Is Elegent Zinnia petals a bract?

Are these red petals bract? And in the future, how do I know whenever these flower petals are a bract or not?


Hi, i am no expert on the family Asteraceae, but i do expect that the genus Zinnia got red, assymmetric flowers at the outer = lower side of the congested inflorescence, while the inner = “higher” flowers are radially symmetric. So the red, showy parts do consist of (i think 2) true petals, while true bracts are farther downwards, at the outer part of the whole inflorescence, and shall look like scales. This image tells what i meant.


Hello erwin, thank you very much for your response.

This is a very interesting found for me as I did not know bract can also look like that. I understand now, thank you!

Zinnias and other plants in this family have kind of weird flowers. What you have photographed looks like one flower, but it’s actually a whole cluster of very small flowers. The flowers with big petals, that you asked about, are called ray flowers. The others, toward the center are called disk flowers. In your photo, the red ones in the center are disk flowers in bud. Next is a ring of open yellow disk flowers. Then a narrow ring of red, closed, old disk flowers. Then the ring of red ray flowers. Outside/below them are the bracts, not visible in this photo.

I like how these plants have evolved to get advantages that come from big flowers and from small ones. In this case, each flower makes just one seed. It’s small like its flower and can travel easily. However, small flowers don’t attract big, far-flying pollinators because they’re hard to see, have little nectar, and aren’t strong enough to support a big bumblebee. These small flowers cluster together to make what looks like a big flower. It’s easy to see. It presents lots of nectar (a little in each flower). And it’s strong. Big insects can land there and walk around. So cool!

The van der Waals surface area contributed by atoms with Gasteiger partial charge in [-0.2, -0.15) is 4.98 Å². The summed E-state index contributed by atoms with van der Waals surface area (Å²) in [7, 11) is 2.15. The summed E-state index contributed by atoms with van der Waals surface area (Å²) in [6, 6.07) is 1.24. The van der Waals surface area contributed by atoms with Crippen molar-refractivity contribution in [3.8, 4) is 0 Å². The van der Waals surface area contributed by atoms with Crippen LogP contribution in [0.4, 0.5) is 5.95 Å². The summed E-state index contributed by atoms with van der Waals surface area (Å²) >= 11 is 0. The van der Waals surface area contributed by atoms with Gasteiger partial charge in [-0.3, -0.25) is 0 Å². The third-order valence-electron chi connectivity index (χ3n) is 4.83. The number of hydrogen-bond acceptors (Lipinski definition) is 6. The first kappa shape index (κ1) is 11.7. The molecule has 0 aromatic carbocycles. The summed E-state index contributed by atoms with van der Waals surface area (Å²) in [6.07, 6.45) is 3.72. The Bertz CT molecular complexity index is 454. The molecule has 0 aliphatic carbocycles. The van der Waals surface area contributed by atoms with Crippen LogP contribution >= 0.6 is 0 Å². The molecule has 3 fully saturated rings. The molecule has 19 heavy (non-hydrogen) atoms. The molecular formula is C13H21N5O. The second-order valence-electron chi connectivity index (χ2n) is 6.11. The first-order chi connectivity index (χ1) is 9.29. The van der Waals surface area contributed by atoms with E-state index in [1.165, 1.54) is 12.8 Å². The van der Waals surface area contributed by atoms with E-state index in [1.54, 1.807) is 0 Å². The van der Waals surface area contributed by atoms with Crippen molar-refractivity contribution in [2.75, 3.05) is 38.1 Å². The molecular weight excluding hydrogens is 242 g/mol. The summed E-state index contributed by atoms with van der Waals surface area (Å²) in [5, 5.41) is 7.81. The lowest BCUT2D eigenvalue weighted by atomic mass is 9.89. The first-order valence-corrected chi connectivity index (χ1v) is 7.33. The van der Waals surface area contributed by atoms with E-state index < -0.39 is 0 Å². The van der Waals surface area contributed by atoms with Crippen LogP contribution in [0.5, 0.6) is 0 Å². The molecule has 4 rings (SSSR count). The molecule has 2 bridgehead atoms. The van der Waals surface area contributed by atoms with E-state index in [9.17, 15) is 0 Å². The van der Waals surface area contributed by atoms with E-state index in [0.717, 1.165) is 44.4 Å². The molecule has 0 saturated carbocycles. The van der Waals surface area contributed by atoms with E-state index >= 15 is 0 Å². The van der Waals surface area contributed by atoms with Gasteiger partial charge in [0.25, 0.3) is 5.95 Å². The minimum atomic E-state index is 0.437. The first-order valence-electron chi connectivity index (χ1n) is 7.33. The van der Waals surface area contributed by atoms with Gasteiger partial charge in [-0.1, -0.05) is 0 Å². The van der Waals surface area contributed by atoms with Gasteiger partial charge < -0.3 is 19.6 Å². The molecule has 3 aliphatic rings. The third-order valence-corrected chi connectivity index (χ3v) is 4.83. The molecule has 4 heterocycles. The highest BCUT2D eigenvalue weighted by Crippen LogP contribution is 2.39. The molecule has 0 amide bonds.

Thanks, Barbara, for the well done explanation of flowers (in wide sense) in the family Asteraceae! I had needed to look for the English terms of the single flowers and the whole inflorescence of the Compositae. In German we got the terms “Korbblütengewächse” for Asteraceae, while the congested flower was a “Blütenkorb” but i don’t know the exact terms in English.
True bracts may well be showy to attract pollinators in other plant families, but i don’t remember to have seen such with Asteraceae, though i couldn’t exclude the possibility.

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I’m certainly not an authority on evolutionary phylogenetics so don’t take my word for it, but its likely that the flashy red ‘petals’ we see on this species (and in most of the Genus) originated as parts of the inner sepal whorl (the appendages between the bracts and the petals). Over a long cycle, the hereditary success for the plant possibly selected for those sepals which grew out at an angle and became red and flashy so as to attract the desired pollinator


Here’s a couple of labeled diagrams focusing on the flowers of Asteraceae:

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Hi Anthony, i need to ask about your explanation, which part of the ray flowers produced the showy, asymmetric crowns, as i am not sure that i got the right meaning.
I do start with the tiny, invisible bracts, which are likely present at the very base of the ray flowers, sitting on the axis, respectively the bottom of the basket-shaped compound flower. Those small bracts, in whose axils the ray flowers and disk flowers do arise, are homologous to the way larger bracts which do cover the lower, outer side of the compound flower.
The lower whorl of flower leaves, so named sepal whorl or calyx is for usual not showy in case of Asteraceae, syn. Compositae, but serves other purposes, as e.g. to turn into a propagational flying organ, when the fruit is mature. I never got aware that the showy, asymmetric organ of the ray flowers was grown by (parts of) the sepals, although such seems possible to me. I think to have learned (surely long ago), that a part of the crown leaves, the petals built the showy part of ray flowers. However, both ways could have been taken, i don’t know the situation with the genus Zinnia. Perhaps you could tell us more about.